The plants are all right

We're looking pretty good after the great storm. I set right one climbing bean in the Three Sisters bed, and tried to straighten up a more-or-less fallen brussell sprout plant; it needs a stake. One of the people I gave tours to had never seen one. She had never seen a Kohlrabi either!

I opened the garden for an hour-plus, and we had several waves of parents and kids come through, some with grandparents in tow.

I gave one grandmother some basil sprigs, which she much appreciated.

In the photo, you can see this baby girl was transfixed with the hot pepper plant. I myself was attracted and tried to draw it last time, today bringing my color pencils. Not up to the real thing of course. Too bad we (speaking for myself and probably the baby) don't care for the taste of hot peppers!

Crowded garden

I opened the garden this afternoon for about an hour.

First I gave a tour to my neighbor and her daughter, who were walking their large but sweet dog.

Then I went and invited the people at the playground to come see the garden. They didn't come for a while so I sat and tried to draw the Thai Dragon peppers, but I need a color pencil to fill in! So many — perhaps we should give a few away!

Then all these families came, a number of grandmothers/mothers and children, and at one point there must have been 10 children and almost as many adults roaming the garden!

I carried on lots of conversations, telling the kids how flowers turned to fruits, etc. The eggplant! I explained the Three Sisters bed.  I talked about the squash borers and the hornworms. I showed our new plantings — the spinach seedlings were showing just a little green! I untied the cauliflower to show them, and pointed out the mini cabbages.

One boy had a few cherry tomatoes. One little girl wanted a glass of water so I poured same with the hose, and then sprayed her and her brother and her mother and her grandmother, a retired California school principal in the very town my wife's brother lives (Richmond)!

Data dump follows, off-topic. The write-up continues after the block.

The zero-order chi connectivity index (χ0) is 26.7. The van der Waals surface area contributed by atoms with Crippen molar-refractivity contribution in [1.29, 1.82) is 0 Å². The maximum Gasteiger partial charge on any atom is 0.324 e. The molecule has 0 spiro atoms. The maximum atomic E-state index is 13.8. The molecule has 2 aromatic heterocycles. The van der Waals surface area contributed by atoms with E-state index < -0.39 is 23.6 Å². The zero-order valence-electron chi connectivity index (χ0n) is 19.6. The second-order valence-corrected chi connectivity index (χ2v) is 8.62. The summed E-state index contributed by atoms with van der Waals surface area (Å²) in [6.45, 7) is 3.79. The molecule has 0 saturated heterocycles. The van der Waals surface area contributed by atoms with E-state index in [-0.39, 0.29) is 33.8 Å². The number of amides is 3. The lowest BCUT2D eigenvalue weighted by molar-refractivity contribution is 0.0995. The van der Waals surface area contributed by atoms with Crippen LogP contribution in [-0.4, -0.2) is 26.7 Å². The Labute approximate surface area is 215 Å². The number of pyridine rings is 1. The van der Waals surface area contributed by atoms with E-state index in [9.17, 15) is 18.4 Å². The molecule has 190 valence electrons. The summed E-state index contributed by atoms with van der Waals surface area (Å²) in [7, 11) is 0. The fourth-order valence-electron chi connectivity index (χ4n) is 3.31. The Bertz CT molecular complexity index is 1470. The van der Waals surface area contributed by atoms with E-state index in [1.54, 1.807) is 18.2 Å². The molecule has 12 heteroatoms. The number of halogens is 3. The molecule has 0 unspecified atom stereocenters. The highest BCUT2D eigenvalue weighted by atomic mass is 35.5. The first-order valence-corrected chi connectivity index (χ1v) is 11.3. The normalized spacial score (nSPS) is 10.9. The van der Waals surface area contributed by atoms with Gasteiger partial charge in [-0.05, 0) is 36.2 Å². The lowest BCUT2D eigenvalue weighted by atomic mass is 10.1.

The little girl and the boy liked the spray, mother too (it was hot). OK, I didn't really spray the grandmother.

One boy was quite impressed with all our basil.

Willy Freed!

Introducing Willy, the Philosopher's Stone, freed at last

Willy, the Philosopher's Stone

Willy breeches...

Willy breeches...

Willy, freed...

Willy freed

Willy is a huge chunk of granite that surfaced in bed #1. The obsessive-compulsive gardeners wouldn't leave it be to stifle anyone's roots, so spent half the day digging and levering it out of the hole, moving it to a place of honor where it will provide a comfortable place of rest for the weary philosopher-gardener.

 
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Season 2011 - Opening Day!

April 9 was opening day for the 2011 season. (Opening was scheduled for April 2, but we got fooled by the April 1 snow.) We measured out the enlarged garden, planted 11 fence posts, and staked out the main paths through the center. Next week we plan to put up the fence, rototill, and start playing in the dirt...if it doesn't snow again.

Misrak digging a fence post holeLaying out a path